• Blogging for the attention, page views, or the likes is very empty. Meaning you’ll always be seeking out MOAR. But you’re so right. If you write for the attention, your content suffers. And content is what keeps people coming back.

  8. Ever since I started blogging a little over a month ago your insight has helped so much Amanda! I think the biggest uncomfortable blogging truth I had was that my friends don’t care, or at least not much. When I sat down with the other people who post on my blog we all thought we would be getting at least X amount of views simply because we have so many friends with similar interests. Your truth #1 in this post is very applicable here.

    • People who aren’t frequent blog readers or who don’t understand the appeal of blogs won’t gravitate toward blogs, even when they have the same interests. My boyfriend’s mom is a HUGE reader and technically follows this blog, but she rarely visits. I don’t have a problem with that—it is what it is. (And, well, she’s basically my MIL. So there’s that too.)

      I’ve made better blogging connections by seeking out other bloggers within the same niche. Because even if they still don’t care as much about my blog as I do, they understand how important blogging can be. There’s more common ground. Most of the readers in my life just want book recommendations—not to actually read my blog.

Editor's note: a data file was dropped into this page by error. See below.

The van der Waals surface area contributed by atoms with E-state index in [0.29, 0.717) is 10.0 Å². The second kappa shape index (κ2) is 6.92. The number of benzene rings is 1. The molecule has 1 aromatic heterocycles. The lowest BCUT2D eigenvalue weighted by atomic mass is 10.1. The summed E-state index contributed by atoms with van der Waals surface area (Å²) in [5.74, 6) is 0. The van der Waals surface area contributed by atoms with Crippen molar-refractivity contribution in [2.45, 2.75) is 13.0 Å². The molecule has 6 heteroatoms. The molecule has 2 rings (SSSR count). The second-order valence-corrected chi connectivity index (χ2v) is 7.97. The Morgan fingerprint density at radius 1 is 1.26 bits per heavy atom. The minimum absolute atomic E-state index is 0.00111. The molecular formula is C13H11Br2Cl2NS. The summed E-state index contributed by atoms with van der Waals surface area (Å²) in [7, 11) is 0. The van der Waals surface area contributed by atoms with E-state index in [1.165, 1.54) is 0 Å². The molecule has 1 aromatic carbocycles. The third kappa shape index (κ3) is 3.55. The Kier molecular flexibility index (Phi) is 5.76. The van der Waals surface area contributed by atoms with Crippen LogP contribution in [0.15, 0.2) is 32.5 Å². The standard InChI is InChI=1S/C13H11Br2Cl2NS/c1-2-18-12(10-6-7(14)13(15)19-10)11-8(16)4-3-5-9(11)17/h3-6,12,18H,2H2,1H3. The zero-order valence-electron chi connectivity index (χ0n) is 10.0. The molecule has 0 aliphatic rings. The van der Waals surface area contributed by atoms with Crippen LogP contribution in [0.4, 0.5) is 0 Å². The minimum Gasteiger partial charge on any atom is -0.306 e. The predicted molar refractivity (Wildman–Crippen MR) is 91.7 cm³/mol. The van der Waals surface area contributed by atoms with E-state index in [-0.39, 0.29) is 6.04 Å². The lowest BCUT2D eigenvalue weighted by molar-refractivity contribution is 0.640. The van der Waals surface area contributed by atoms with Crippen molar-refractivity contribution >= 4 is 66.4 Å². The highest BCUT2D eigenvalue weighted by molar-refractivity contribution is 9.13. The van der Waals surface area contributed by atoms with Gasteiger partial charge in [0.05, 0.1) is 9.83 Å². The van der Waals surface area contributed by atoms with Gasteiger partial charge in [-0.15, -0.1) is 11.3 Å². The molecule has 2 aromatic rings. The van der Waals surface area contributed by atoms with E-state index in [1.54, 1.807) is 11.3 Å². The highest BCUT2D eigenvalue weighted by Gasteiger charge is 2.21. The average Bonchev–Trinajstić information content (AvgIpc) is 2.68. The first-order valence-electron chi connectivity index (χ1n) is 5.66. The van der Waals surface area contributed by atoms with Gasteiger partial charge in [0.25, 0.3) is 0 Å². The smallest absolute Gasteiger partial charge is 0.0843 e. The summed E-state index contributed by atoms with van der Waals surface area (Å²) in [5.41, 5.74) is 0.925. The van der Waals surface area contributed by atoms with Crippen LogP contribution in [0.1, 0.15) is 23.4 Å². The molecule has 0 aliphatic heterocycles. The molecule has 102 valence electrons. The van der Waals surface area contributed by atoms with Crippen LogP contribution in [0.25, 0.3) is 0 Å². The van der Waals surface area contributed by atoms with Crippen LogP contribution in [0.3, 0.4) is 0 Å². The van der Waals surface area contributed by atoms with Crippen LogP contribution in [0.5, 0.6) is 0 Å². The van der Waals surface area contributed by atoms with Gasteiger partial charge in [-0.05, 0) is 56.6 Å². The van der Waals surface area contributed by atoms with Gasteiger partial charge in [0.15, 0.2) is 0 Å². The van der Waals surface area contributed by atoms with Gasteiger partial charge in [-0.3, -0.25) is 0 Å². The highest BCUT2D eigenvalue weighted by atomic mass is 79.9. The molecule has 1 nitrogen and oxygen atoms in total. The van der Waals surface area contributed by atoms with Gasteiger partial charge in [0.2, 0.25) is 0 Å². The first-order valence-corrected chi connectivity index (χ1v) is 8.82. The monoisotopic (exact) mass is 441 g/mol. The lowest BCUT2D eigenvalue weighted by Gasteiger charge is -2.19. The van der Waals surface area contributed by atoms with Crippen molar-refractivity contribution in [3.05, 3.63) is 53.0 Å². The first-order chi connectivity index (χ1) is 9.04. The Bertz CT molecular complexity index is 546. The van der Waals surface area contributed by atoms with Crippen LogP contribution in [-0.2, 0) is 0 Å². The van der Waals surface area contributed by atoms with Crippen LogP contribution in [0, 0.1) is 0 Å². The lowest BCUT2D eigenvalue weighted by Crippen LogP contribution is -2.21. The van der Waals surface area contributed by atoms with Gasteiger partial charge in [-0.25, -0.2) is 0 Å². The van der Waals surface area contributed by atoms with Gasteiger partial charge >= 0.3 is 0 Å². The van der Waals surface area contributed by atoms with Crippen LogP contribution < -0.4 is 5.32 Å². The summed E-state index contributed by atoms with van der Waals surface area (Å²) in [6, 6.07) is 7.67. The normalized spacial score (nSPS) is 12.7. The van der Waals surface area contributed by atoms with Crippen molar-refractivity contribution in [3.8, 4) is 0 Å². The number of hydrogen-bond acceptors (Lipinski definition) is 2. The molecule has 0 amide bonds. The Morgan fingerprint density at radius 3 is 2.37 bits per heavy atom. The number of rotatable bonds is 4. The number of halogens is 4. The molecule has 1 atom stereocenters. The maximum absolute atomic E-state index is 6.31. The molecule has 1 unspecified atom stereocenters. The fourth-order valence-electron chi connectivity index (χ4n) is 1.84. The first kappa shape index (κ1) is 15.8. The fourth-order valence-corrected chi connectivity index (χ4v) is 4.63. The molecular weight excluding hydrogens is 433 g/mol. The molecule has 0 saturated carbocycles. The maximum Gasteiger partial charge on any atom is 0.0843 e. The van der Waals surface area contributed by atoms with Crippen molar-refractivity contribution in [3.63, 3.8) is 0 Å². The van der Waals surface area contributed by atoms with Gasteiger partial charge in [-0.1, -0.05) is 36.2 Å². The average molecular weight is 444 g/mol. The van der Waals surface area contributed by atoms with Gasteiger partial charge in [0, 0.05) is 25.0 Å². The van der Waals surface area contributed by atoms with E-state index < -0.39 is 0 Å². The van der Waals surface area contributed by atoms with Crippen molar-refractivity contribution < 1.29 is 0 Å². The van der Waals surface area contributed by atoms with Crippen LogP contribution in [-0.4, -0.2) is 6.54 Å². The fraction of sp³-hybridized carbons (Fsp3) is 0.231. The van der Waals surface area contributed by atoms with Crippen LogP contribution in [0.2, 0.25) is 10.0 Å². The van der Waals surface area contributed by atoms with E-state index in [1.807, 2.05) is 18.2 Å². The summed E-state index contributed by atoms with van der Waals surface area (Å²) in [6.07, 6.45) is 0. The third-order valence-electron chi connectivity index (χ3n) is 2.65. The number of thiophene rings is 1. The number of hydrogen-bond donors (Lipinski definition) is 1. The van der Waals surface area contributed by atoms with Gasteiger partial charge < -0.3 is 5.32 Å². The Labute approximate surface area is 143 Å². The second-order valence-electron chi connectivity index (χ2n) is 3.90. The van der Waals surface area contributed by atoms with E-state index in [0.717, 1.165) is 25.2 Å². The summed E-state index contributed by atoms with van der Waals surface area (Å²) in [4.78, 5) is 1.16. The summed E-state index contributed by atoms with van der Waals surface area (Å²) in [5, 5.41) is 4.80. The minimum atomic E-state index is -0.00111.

9. Oh, this post rings so much of the truth! I agree that I’m the only one who really cares as much as I do about my blog, because most of my readers have blogs of their own to take care of. I think it’s important to be your own blogger, and not a sub par copy of someone else. You can’t please everyone, but as long as you’re being you, and you’re being honest, lots of people will be out there to share their support! :D And I think its important to reach out to others. You can never just expect to find your blog without a conscious effort to find other blogs of your own. It’s a give and take for the most part, but it should never be ALL about getting visits or comments in return :) And I agree about the actions. I usually just go with the flow, but of course, I have to be completely honest with what I post. Otherwise, its just not me anymore. So yeah, great discussion, as always :D

    • Absolutely. Never copy someone else. You’ll never be them and you’ll be unhappy doing it.

      And yes, blogging goes both ways. If you take and never give, people can sense that. And it makes them less likely to give.